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Parks debt bill dies in House

After a brief surge forward in the state House of Representatives, the debt-forgiveness bill written by South Kitsap Parks and Recreation District Board Chair Larry Walker died a quiet death last week.

The bill, primarily sponsored by Rep. Pat Lantz, D-Gig Harbor, made it legal for the Kitsap County Board of Commission-ers to write off the Parks District’s election debts.

The district has, to date, racked up nearly $50,000 in elections debt and, because it collects no taxes, has no obvious way to pay. It is illegal for the county to simply ignore the parks debt — such a move would be considered illegal gifting of public funds.

Walker’s bill would have created a loophole allowing any county in the state to forgive the debts of any park or recreation district that had no formal source of income. The intention, he said, was to write the bill so narrowly that it would apply to South Kitsap Parks and Rec, but to few other jurisdictions.

Although the bill appeared to gain a favorable reception in the House Local Government Committee, it never got out of Rules. Walker said it didn’t appear anyone seriously opposed the bill — there were simply more important issues taking precedence.

“It just dropped into the section of not enough priority,” he said.

The bill’s failure means the district will have at least another year to manage its debt before it gets a second shot in the state Legislature. Walker blames, in part, this year’s short legislative session, and said he’s ready for round two.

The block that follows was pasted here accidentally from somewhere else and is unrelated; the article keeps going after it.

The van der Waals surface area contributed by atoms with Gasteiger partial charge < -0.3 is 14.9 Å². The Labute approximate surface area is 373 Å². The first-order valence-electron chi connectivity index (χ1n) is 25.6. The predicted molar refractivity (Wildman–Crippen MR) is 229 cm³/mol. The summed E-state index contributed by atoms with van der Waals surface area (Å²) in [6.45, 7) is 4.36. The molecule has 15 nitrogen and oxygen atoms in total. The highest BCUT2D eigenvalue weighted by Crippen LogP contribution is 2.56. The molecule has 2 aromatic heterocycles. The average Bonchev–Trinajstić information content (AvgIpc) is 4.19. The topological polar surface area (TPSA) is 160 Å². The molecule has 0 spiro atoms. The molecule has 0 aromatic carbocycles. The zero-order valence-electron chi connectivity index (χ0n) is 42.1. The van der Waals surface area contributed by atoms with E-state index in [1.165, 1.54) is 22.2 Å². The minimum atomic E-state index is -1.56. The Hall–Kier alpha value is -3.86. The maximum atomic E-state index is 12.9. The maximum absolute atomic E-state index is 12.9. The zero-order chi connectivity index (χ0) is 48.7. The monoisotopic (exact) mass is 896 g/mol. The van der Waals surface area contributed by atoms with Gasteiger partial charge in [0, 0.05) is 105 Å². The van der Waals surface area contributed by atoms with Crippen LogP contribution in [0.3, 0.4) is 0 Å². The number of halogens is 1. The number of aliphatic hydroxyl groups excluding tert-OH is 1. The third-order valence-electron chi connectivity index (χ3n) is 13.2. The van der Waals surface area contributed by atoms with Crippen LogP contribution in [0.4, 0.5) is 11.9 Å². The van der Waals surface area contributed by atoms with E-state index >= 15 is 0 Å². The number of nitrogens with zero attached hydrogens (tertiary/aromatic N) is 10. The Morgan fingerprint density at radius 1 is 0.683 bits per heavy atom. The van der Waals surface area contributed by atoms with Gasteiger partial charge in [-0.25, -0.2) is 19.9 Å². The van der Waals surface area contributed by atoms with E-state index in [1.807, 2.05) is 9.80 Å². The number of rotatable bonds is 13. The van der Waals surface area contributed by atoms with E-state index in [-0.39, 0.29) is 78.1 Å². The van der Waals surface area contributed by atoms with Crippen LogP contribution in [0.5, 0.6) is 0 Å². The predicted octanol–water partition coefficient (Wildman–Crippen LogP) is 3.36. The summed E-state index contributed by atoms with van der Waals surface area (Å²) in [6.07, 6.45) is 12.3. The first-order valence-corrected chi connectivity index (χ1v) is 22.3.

“I’m disappointed, of course,” he said. “(But) during a long session it’s always easier to get things moving.”

Between now and next year, Walker plans to keep the bill highly visible. He said he intends to continue talks with local representatives and anyone who voiced even slight concerns with his proposal.

Walker also said he will keep in close contact with anyone running against District 26’s incumbent representatives to make sure they stay informed as well.

“Whoever gets elected out of the 26th District will be aware of this,” he said. “We’re not giving up.”

In the meantime, Walker continued, the Parks Board will continue to work with the county to stave off any potential ultimatums. He said he’s not too terribly worried, since the county has never yet served the district with a bill.

Still, Walker said it’s important to keep the lines of communication open.

“We’re going to be working with the commissioners and addressing the issue,” he said.

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